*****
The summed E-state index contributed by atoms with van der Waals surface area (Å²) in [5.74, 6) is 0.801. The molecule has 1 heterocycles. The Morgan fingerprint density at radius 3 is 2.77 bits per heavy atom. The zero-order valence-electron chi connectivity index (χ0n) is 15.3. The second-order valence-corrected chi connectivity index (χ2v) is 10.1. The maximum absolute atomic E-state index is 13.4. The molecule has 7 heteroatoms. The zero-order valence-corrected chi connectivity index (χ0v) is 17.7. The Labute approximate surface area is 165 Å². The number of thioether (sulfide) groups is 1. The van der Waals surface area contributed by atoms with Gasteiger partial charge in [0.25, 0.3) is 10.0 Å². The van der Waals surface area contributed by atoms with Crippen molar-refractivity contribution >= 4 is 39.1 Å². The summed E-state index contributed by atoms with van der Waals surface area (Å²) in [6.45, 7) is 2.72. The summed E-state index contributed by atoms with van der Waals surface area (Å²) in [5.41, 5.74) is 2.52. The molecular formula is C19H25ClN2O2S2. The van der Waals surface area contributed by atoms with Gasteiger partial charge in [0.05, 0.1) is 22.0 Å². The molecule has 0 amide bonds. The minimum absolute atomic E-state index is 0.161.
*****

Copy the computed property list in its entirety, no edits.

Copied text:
The summed E-state index contributed by atoms with van der Waals surface area (Å²) in [5.74, 6) is 0.801. The molecule has 1 heterocycles. The Morgan fingerprint density at radius 3 is 2.77 bits per heavy atom. The zero-order valence-electron chi connectivity index (χ0n) is 15.3. The second-order valence-corrected chi connectivity index (χ2v) is 10.1. The maximum absolute atomic E-state index is 13.4. The molecule has 7 heteroatoms. The zero-order valence-corrected chi connectivity index (χ0v) is 17.7. The Labute approximate surface area is 165 Å². The number of thioether (sulfide) groups is 1. The van der Waals surface area contributed by atoms with Gasteiger partial charge in [0.25, 0.3) is 10.0 Å². The van der Waals surface area contributed by atoms with Crippen molar-refractivity contribution >= 4 is 39.1 Å². The summed E-state index contributed by atoms with van der Waals surface area (Å²) in [6.45, 7) is 2.72. The summed E-state index contributed by atoms with van der Waals surface area (Å²) in [5.41, 5.74) is 2.52. The molecular formula is C19H25ClN2O2S2. The van der Waals surface area contributed by atoms with Gasteiger partial charge in [0.05, 0.1) is 22.0 Å². The molecule has 0 amide bonds. The minimum absolute atomic E-state index is 0.161.